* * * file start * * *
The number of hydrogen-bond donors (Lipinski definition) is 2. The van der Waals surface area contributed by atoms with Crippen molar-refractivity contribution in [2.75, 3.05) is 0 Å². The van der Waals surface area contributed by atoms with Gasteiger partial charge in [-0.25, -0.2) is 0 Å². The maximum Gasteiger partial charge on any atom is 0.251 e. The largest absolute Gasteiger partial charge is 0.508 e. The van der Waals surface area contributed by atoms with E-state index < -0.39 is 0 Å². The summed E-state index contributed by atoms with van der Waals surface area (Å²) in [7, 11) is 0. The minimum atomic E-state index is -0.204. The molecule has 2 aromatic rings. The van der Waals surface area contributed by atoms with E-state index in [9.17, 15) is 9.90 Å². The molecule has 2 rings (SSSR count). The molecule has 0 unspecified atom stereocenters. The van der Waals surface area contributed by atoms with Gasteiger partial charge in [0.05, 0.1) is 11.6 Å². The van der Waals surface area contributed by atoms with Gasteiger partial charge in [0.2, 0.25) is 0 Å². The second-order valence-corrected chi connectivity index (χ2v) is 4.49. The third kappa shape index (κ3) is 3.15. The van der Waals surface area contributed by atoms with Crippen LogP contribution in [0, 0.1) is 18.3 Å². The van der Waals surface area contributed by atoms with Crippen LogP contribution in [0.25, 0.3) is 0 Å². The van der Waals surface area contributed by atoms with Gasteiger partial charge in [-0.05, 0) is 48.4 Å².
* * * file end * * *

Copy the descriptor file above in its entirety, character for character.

The number of hydrogen-bond donors (Lipinski definition) is 2. The van der Waals surface area contributed by atoms with Crippen molar-refractivity contribution in [2.75, 3.05) is 0 Å². The van der Waals surface area contributed by atoms with Gasteiger partial charge in [-0.25, -0.2) is 0 Å². The maximum Gasteiger partial charge on any atom is 0.251 e. The largest absolute Gasteiger partial charge is 0.508 e. The van der Waals surface area contributed by atoms with E-state index < -0.39 is 0 Å². The summed E-state index contributed by atoms with van der Waals surface area (Å²) in [7, 11) is 0. The minimum atomic E-state index is -0.204. The molecule has 2 aromatic rings. The van der Waals surface area contributed by atoms with E-state index in [9.17, 15) is 9.90 Å². The molecule has 2 rings (SSSR count). The molecule has 0 unspecified atom stereocenters. The van der Waals surface area contributed by atoms with Gasteiger partial charge in [0.05, 0.1) is 11.6 Å². The van der Waals surface area contributed by atoms with Gasteiger partial charge in [0.2, 0.25) is 0 Å². The second-order valence-corrected chi connectivity index (χ2v) is 4.49. The third kappa shape index (κ3) is 3.15. The van der Waals surface area contributed by atoms with Crippen LogP contribution in [0, 0.1) is 18.3 Å². The van der Waals surface area contributed by atoms with Crippen LogP contribution in [0.25, 0.3) is 0 Å². The van der Waals surface area contributed by atoms with Gasteiger partial charge in [-0.05, 0) is 48.4 Å².